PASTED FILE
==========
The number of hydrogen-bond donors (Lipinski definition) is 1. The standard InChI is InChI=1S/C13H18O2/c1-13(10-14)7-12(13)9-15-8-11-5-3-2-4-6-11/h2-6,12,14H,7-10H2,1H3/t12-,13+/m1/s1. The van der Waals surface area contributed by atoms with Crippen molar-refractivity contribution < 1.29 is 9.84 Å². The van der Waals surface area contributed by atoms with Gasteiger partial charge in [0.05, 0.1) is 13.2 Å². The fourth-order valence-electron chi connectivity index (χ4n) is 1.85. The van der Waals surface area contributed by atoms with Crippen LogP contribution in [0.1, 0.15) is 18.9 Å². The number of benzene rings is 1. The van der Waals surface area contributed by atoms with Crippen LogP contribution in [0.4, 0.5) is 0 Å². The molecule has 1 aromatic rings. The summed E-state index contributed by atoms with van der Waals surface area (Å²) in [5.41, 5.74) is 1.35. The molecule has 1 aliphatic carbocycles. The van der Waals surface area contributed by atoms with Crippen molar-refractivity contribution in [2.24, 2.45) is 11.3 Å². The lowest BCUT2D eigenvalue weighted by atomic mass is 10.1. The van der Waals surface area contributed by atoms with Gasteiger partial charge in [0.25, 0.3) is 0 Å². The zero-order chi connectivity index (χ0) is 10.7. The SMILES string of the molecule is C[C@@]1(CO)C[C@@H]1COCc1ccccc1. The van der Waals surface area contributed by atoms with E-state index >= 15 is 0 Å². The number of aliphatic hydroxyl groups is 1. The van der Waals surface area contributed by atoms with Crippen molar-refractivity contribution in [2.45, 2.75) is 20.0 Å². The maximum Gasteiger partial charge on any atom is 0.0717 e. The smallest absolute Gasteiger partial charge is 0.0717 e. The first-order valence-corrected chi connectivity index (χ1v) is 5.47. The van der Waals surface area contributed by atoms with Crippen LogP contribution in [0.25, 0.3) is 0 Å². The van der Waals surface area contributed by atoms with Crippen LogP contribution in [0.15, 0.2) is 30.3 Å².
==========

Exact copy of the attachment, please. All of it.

The number of hydrogen-bond donors (Lipinski definition) is 1. The standard InChI is InChI=1S/C13H18O2/c1-13(10-14)7-12(13)9-15-8-11-5-3-2-4-6-11/h2-6,12,14H,7-10H2,1H3/t12-,13+/m1/s1. The van der Waals surface area contributed by atoms with Crippen molar-refractivity contribution < 1.29 is 9.84 Å². The van der Waals surface area contributed by atoms with Gasteiger partial charge in [0.05, 0.1) is 13.2 Å². The fourth-order valence-electron chi connectivity index (χ4n) is 1.85. The van der Waals surface area contributed by atoms with Crippen LogP contribution in [0.1, 0.15) is 18.9 Å². The number of benzene rings is 1. The van der Waals surface area contributed by atoms with Crippen LogP contribution in [0.4, 0.5) is 0 Å². The molecule has 1 aromatic rings. The summed E-state index contributed by atoms with van der Waals surface area (Å²) in [5.41, 5.74) is 1.35. The molecule has 1 aliphatic carbocycles. The van der Waals surface area contributed by atoms with Crippen molar-refractivity contribution in [2.24, 2.45) is 11.3 Å². The lowest BCUT2D eigenvalue weighted by atomic mass is 10.1. The van der Waals surface area contributed by atoms with Gasteiger partial charge in [0.25, 0.3) is 0 Å². The zero-order chi connectivity index (χ0) is 10.7. The SMILES string of the molecule is C[C@@]1(CO)C[C@@H]1COCc1ccccc1. The van der Waals surface area contributed by atoms with E-state index >= 15 is 0 Å². The number of aliphatic hydroxyl groups is 1. The van der Waals surface area contributed by atoms with Crippen molar-refractivity contribution in [2.45, 2.75) is 20.0 Å². The maximum Gasteiger partial charge on any atom is 0.0717 e. The smallest absolute Gasteiger partial charge is 0.0717 e. The first-order valence-corrected chi connectivity index (χ1v) is 5.47. The van der Waals surface area contributed by atoms with Crippen LogP contribution in [0.25, 0.3) is 0 Å². The van der Waals surface area contributed by atoms with Crippen LogP contribution in [0.15, 0.2) is 30.3 Å².